Strobe Edge, Vol. 4

Strobe Edge, Vol. 4 by Io Sakisaka

One nice thing about new series with several volumes waiting in the wings to be translated is being able to read the English volumes with only a few months between releases. It is easier to appreciate the changes in plotting and art that appear over time as the creator gets more and more comfortable with a series. I wouldn’t have predicted after I put down the first volume of Strobe Edge that I would be enjoying it as much as I am now. There’s much more subtly shown in the relationships between the characters and even when stereotypical shoujo plot devices pop up, I find myself not minding them at all just because of the great work Sakisaka has done with her character development.

Heroine Ninako was bordering on being annoyingly naive in the first volume, and while she’s still relentlessly innocent she is in tune with her own emotions and is able to sense when a situation might be wrong for her. When reformed womanizer Ando starts pressuring her to date him, saying she can use him to forget her feelings for Ren, Ninako replies “Your idea of love and my idea of love aren’t the same at all. And I could never use you to forget him! You know how much it hurts to love someone…who loves someone else.” Ando tells Ninako that she doesn’t have to answer right away and goes back to his usual light-hearted personality but she can tell that he’s putting on an act to make her feel at ease.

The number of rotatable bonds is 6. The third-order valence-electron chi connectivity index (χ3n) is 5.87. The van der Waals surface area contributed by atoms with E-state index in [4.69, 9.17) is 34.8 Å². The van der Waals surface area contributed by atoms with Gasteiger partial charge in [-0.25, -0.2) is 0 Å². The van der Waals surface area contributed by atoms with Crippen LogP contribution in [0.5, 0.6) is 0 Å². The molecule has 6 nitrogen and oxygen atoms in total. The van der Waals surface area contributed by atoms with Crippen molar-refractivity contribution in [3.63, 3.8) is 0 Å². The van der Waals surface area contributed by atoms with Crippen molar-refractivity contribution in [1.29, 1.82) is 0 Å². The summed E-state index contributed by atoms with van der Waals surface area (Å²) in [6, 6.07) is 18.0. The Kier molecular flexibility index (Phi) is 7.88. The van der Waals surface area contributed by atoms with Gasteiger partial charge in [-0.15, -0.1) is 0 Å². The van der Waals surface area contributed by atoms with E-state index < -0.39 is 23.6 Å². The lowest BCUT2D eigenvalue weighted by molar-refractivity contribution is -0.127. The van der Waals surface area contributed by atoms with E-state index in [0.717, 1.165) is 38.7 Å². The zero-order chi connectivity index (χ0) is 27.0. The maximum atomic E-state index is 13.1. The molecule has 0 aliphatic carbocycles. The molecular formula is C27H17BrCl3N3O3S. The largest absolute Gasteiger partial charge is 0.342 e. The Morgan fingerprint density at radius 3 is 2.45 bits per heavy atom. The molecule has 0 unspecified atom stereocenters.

Ninako and Ren keep getting pushed together in various situations, and while he tends to keep a tight reign on his expressions it is easy for the reader to tell that he’s filled with turmoil. Ren’s determination to be a “nice guy” is resulting in his continuing a relationship with his high-strung girlfriend, even though he and Ninako seem to share a unique bond of understanding. Ninako and Ren’s non-relationship is contrasted with the more established supporting couple of Daiki and Sayuri, who deal with their problems and end up becoming stronger together. There’s a slowly building tension in this series, as Ren keeps struggling to do what he thinks of as the right thing even while it becomes more and more intolerable.

Sakisaka does a good job showing her characters’ reactions to the emotional scenes, as she contrasts facial expressions or shows Ren turning away in order not to display his emotions. I’m looking forward to the next few volumes, as I can sense some dramatic crying scenes and confrontations coming up when Mayuka starts to realize that Ren is only showing her one carefully crafted side of his personality.

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